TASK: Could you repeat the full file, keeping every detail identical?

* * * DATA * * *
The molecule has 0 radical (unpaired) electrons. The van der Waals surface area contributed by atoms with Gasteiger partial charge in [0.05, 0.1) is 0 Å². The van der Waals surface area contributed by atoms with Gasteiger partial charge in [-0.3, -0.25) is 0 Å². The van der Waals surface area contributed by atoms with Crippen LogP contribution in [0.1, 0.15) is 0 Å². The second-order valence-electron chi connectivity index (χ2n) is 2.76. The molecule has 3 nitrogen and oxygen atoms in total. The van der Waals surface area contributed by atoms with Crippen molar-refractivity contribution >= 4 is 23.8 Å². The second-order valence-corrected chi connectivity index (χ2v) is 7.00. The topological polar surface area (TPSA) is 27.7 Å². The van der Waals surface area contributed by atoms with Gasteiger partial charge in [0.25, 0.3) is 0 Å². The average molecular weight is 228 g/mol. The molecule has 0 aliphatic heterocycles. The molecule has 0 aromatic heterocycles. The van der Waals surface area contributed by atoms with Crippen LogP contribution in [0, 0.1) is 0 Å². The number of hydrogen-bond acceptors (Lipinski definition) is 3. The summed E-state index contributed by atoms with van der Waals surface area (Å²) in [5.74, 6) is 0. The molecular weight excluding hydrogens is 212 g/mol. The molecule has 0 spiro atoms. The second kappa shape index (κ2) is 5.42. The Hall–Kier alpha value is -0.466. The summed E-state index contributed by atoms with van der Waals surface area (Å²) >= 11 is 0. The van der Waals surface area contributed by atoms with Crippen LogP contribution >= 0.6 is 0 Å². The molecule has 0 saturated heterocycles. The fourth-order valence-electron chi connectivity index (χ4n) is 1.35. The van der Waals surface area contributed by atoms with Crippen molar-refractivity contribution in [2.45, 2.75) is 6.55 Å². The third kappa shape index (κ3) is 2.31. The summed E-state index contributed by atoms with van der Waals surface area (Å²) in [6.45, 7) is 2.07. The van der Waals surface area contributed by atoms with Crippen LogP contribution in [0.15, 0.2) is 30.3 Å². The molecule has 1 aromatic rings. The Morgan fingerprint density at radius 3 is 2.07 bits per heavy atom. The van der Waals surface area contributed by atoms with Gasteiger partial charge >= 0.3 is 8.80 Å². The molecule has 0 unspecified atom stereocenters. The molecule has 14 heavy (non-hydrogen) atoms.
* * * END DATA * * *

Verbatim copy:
The molecule has 0 radical (unpaired) electrons. The van der Waals surface area contributed by atoms with Gasteiger partial charge in [0.05, 0.1) is 0 Å². The van der Waals surface area contributed by atoms with Gasteiger partial charge in [-0.3, -0.25) is 0 Å². The van der Waals surface area contributed by atoms with Crippen LogP contribution in [0.1, 0.15) is 0 Å². The second-order valence-electron chi connectivity index (χ2n) is 2.76. The molecule has 3 nitrogen and oxygen atoms in total. The van der Waals surface area contributed by atoms with Crippen molar-refractivity contribution >= 4 is 23.8 Å². The second-order valence-corrected chi connectivity index (χ2v) is 7.00. The topological polar surface area (TPSA) is 27.7 Å². The van der Waals surface area contributed by atoms with Gasteiger partial charge in [0.25, 0.3) is 0 Å². The average molecular weight is 228 g/mol. The molecule has 0 aliphatic heterocycles. The molecule has 0 aromatic heterocycles. The van der Waals surface area contributed by atoms with Crippen LogP contribution in [0, 0.1) is 0 Å². The number of hydrogen-bond acceptors (Lipinski definition) is 3. The summed E-state index contributed by atoms with van der Waals surface area (Å²) in [5.74, 6) is 0. The molecular weight excluding hydrogens is 212 g/mol. The molecule has 0 spiro atoms. The second kappa shape index (κ2) is 5.42. The Hall–Kier alpha value is -0.466. The summed E-state index contributed by atoms with van der Waals surface area (Å²) >= 11 is 0. The van der Waals surface area contributed by atoms with Crippen LogP contribution >= 0.6 is 0 Å². The molecule has 0 saturated heterocycles. The fourth-order valence-electron chi connectivity index (χ4n) is 1.35. The van der Waals surface area contributed by atoms with Crippen molar-refractivity contribution in [2.45, 2.75) is 6.55 Å². The third kappa shape index (κ3) is 2.31. The summed E-state index contributed by atoms with van der Waals surface area (Å²) in [6.45, 7) is 2.07. The van der Waals surface area contributed by atoms with Crippen LogP contribution in [0.15, 0.2) is 30.3 Å². The molecule has 1 aromatic rings. The Morgan fingerprint density at radius 3 is 2.07 bits per heavy atom. The van der Waals surface area contributed by atoms with Gasteiger partial charge >= 0.3 is 8.80 Å². The molecule has 0 unspecified atom stereocenters. The molecule has 14 heavy (non-hydrogen) atoms.